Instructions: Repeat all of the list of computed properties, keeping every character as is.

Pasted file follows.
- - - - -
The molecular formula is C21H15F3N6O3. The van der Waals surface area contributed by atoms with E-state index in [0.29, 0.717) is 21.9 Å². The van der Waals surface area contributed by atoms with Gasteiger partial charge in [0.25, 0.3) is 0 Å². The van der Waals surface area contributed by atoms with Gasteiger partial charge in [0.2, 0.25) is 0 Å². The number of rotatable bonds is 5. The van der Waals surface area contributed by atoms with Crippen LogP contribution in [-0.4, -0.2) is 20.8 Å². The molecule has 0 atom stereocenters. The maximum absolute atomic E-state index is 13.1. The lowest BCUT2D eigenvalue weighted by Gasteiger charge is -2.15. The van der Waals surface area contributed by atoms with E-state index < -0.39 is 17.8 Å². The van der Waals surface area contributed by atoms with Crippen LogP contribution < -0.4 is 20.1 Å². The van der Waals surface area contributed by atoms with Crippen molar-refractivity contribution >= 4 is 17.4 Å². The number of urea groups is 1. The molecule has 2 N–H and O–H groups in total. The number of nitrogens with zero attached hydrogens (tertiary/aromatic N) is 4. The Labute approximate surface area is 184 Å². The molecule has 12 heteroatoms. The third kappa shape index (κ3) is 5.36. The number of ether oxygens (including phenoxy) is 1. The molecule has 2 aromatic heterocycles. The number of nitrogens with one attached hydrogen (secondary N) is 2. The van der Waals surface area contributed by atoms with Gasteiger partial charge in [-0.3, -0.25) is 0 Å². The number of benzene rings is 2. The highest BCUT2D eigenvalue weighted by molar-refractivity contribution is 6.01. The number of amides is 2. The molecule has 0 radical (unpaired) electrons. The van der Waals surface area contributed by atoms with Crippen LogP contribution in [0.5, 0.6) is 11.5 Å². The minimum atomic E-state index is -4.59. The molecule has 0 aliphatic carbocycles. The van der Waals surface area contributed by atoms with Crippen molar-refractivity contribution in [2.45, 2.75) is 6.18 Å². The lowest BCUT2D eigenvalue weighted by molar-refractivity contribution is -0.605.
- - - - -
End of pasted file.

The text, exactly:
The molecular formula is C21H15F3N6O3. The van der Waals surface area contributed by atoms with E-state index in [0.29, 0.717) is 21.9 Å². The van der Waals surface area contributed by atoms with Gasteiger partial charge in [0.25, 0.3) is 0 Å². The van der Waals surface area contributed by atoms with Gasteiger partial charge in [0.2, 0.25) is 0 Å². The number of rotatable bonds is 5. The van der Waals surface area contributed by atoms with Crippen LogP contribution in [-0.4, -0.2) is 20.8 Å². The molecule has 0 atom stereocenters. The maximum absolute atomic E-state index is 13.1. The lowest BCUT2D eigenvalue weighted by Gasteiger charge is -2.15. The van der Waals surface area contributed by atoms with E-state index < -0.39 is 17.8 Å². The van der Waals surface area contributed by atoms with Crippen LogP contribution < -0.4 is 20.1 Å². The van der Waals surface area contributed by atoms with Crippen molar-refractivity contribution >= 4 is 17.4 Å². The number of urea groups is 1. The molecule has 2 N–H and O–H groups in total. The number of nitrogens with zero attached hydrogens (tertiary/aromatic N) is 4. The Labute approximate surface area is 184 Å². The molecule has 12 heteroatoms. The third kappa shape index (κ3) is 5.36. The number of ether oxygens (including phenoxy) is 1. The molecule has 2 aromatic heterocycles. The number of nitrogens with one attached hydrogen (secondary N) is 2. The van der Waals surface area contributed by atoms with Gasteiger partial charge in [-0.3, -0.25) is 0 Å². The number of benzene rings is 2. The highest BCUT2D eigenvalue weighted by molar-refractivity contribution is 6.01. The number of amides is 2. The molecule has 0 radical (unpaired) electrons. The van der Waals surface area contributed by atoms with Crippen LogP contribution in [0.5, 0.6) is 11.5 Å². The minimum atomic E-state index is -4.59. The molecule has 0 aliphatic carbocycles. The van der Waals surface area contributed by atoms with Crippen molar-refractivity contribution in [2.45, 2.75) is 6.18 Å². The lowest BCUT2D eigenvalue weighted by molar-refractivity contribution is -0.605.